- 2000: MacArthur Fellow
- 2013: National Prize for Plastic Arts (Chile)
- 2018: Hiroshima Art Prize
- 2020: Hasselblad Award, Gothenburg, Sweden
- 2022: Mercosur Konex Award, Buenos Aires, Argentina
Alfredo's son Nicolas Jaar is a musician and composer.
- Valencia, Nicolas (October 7, 2020). "Alfredo Jaar: Sadness as an Uninhabitable Space". ArchDaily.
- "Alfredo Jaar. Lament of Images. 2002". Museum of Modern Art. 2015. Retrieved October 10, 2020.
- "ART21 - PBS Programs - PBS". PBS.
- "Alfredo Jaar in Conversation". Brooklyn Rail. April 2009.
- "Life Magazine, April 19, 1968 | Smithsonian American Art Museum". americanart.si.edu. Retrieved 2020-06-03.
- "The Silence of Nduwayezu presentation". YouTube.
- "Alfredo Jaar". Indianapolis Museum of Art.
- "Revolution vs Revolution". Beirut Art Center. Archived from the original on 25 February 2012. Retrieved 6 February 2012.
- "Alfredo Jaar". alfredojaar.net.
- "South London Gallery: Politics of the Image".
- "Alfredo Jaar". ysp.org.uk.
- on, Enrico. "VernissageTV Art TV - Alfredo Jaar: Venezia, Venezia / Pavilion of Chile at Venice Biennale 2013".
- "Examining 'race' in Asia's migrant domestic workers population: "Afterwork" at Para Site, Hong Kong – ArtRadarJournal.com". Retrieved 2022-06-16.
- Cascone, Sarah (2022-04-13). "'This Work Is About the Abuse of Power': Alfredo Jaar on His Immersive Black Lives Matter Protest Piece at the Whitney Biennial". Artnet News. Retrieved 2023-08-29.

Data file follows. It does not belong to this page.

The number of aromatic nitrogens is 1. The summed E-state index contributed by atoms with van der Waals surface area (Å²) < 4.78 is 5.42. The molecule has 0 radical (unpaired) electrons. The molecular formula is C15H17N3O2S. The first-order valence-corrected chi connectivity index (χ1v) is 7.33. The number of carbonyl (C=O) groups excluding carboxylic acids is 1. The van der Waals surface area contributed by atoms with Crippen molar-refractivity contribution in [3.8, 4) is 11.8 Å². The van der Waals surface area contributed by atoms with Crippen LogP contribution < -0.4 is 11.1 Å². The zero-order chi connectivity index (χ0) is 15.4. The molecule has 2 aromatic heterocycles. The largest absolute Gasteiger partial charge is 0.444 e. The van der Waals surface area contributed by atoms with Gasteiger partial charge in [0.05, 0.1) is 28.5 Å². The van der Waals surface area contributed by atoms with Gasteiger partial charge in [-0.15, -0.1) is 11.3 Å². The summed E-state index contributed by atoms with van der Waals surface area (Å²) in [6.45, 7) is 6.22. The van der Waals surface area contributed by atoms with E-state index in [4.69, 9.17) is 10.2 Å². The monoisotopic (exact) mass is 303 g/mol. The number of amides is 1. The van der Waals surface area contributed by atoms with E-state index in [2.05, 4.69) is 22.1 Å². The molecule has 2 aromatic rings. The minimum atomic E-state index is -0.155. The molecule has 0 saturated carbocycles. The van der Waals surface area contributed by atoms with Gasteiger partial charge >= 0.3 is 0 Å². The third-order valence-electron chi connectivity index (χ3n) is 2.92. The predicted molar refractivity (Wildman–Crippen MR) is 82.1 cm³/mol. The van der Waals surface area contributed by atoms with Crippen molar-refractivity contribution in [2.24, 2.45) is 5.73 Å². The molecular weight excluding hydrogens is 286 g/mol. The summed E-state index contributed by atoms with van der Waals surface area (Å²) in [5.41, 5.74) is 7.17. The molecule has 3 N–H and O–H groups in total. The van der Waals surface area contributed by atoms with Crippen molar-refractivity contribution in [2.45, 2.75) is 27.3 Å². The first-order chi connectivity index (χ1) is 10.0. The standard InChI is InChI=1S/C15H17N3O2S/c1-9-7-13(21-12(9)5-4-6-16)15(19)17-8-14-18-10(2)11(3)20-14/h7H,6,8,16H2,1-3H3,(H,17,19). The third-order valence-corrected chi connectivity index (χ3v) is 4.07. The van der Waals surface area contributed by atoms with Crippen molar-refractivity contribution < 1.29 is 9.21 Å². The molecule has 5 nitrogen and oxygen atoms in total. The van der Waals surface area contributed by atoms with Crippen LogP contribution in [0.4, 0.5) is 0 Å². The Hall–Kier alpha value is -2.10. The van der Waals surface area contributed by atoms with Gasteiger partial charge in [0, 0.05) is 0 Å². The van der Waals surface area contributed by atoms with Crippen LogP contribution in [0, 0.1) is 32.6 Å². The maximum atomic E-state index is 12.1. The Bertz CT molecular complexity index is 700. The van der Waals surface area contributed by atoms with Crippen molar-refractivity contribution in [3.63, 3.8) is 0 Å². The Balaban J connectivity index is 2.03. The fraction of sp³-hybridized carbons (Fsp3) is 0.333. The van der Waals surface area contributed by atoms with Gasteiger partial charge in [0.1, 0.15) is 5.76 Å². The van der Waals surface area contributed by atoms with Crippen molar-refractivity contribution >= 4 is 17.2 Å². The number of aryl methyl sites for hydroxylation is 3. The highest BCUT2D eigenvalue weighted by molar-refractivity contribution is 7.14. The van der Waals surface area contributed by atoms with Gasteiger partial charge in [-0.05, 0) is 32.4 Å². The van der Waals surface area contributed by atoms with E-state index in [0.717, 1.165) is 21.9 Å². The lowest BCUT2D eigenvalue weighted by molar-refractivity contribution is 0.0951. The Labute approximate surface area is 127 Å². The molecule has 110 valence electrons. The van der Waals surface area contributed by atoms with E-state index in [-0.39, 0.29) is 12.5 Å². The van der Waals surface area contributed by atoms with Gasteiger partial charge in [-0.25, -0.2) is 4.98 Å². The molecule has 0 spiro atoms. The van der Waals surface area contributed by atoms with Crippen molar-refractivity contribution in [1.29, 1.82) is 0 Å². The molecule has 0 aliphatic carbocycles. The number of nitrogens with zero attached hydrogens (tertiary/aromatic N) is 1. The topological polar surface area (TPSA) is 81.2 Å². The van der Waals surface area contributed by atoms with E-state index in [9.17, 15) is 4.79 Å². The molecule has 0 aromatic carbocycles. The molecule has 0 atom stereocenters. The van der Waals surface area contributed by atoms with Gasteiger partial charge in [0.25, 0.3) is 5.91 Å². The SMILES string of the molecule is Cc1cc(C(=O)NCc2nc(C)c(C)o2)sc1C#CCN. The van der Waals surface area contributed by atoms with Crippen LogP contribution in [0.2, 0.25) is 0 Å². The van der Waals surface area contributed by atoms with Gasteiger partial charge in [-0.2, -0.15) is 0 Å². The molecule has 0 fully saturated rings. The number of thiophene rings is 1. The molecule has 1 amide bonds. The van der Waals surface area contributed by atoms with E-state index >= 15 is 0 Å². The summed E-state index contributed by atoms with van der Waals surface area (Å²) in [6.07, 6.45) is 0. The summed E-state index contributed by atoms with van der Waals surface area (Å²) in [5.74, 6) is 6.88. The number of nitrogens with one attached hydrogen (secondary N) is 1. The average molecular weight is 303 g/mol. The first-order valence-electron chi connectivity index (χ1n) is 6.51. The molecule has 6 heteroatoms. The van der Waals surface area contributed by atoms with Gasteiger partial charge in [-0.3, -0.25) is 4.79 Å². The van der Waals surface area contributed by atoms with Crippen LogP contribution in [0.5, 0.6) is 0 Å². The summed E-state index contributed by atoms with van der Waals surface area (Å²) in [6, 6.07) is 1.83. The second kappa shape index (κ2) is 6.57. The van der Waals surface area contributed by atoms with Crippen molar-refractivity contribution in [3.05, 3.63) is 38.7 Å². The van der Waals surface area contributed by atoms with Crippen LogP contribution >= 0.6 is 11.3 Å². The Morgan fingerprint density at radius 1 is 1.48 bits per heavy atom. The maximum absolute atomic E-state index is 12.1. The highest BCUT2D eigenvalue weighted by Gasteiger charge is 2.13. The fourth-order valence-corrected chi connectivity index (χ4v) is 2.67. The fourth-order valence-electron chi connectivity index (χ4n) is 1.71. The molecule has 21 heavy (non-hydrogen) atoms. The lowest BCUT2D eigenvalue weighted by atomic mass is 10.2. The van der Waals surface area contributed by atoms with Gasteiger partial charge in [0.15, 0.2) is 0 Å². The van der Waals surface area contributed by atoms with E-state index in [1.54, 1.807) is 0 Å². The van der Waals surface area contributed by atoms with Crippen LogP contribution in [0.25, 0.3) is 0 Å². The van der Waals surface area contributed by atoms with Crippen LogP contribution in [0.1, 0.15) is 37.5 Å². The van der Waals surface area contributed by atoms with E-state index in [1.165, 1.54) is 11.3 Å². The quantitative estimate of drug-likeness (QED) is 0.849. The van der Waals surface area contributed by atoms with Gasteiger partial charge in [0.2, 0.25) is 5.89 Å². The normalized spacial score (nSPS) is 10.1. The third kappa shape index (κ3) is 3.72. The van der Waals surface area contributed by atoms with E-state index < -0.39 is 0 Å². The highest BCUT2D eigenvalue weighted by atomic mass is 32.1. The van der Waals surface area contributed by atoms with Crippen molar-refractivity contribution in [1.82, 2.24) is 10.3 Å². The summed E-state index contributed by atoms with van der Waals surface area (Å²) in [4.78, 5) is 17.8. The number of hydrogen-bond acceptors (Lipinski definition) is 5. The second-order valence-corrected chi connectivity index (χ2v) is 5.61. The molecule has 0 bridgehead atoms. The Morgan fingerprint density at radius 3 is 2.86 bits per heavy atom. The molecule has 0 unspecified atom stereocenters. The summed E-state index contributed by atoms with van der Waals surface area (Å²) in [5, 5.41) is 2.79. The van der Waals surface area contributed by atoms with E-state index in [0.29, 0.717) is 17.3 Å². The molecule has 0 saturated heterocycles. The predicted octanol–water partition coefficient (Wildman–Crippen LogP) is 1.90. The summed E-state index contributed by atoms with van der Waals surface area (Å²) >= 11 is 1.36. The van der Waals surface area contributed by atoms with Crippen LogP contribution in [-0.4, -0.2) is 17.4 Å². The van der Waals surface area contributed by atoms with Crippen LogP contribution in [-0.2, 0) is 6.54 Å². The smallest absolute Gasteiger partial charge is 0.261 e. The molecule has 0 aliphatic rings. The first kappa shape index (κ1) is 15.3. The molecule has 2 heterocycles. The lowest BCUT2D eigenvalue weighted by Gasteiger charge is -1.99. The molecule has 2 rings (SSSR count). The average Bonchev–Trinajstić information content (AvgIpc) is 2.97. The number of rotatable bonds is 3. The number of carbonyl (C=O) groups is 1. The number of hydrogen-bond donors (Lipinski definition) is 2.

- "I Can't Go On. I'll Go On. • Pérez Art Museum Miami". Pérez Art Museum Miami. Retrieved 2023-08-29.
- "Alfredo Jaar - Artists - Galerie Lelong & Co". www.galerielelong.com. Retrieved 2023-08-29.
- "Alfredo Jaar". John Simon Guggenheim Memorial Foundation. Retrieved 2020-03-11.
- "Alfredo Jaar, Premio Nacional de Artes: 'En Chile constaté la tiranía de las capitales'" [Alfredo Jaar, National Prize for Arts: 'In Chile, I Observed the Tyranny of the Capitals']. La Tercera (in Spanish). 17 July 2016. Retrieved 12 December 2017.
- "Alfredo Jaar Wins Eleventh Hiroshima Art Prize". Artforum. Retrieved 2020-03-11.
- "Alfredo Jaar Wins 2020 Hasselblad Prize for Photography". Artforum. Retrieved 2020-03-11.
- "Alfredo Jaar Konex Awards 2022". Konex Foundation. Retrieved 2022-09-15.
- Alfredo Jaar, Lorenzo Fusi, TAC Collection, Exòrma Ed., Italian/English, May 2012
- Stefan Jonsson, 1989: Alfredo Jaar, They Loved It So Much, the Revolution, in A brief history of the masses: three revolutions, New York: Columbia University Press, 2008, pp. 119 ff.
- Jaar, Alfredo, Mary J. Jacob, and Nancy Princenthal. Alfredo Jaar: The Fire This Time : Public Interventions 1979-2005. Milano: Charta, 2005. Print. Alfredo Jaar: the fire this time : public interventions 1979-2005
- Jaar, Alfredo, and Willie A. Drake. Alfredo Jaar: Geography=war. Richmond, VA: Anderson Gallery, Virginia Commonwealth University, 1991. Print. Alfredo Jaar: geography=war
- Jaar, Alfredo. Let There Be Light: The Rwanda Project 1994 – 1998, Barcelona: Actar, 1998. Print.
- Solomon-Godeau, Abigail. ‘Lament of the Images: Alfredo Jaar and the Ethics of Representation’ in Aperture, Issue 181, pp 36–48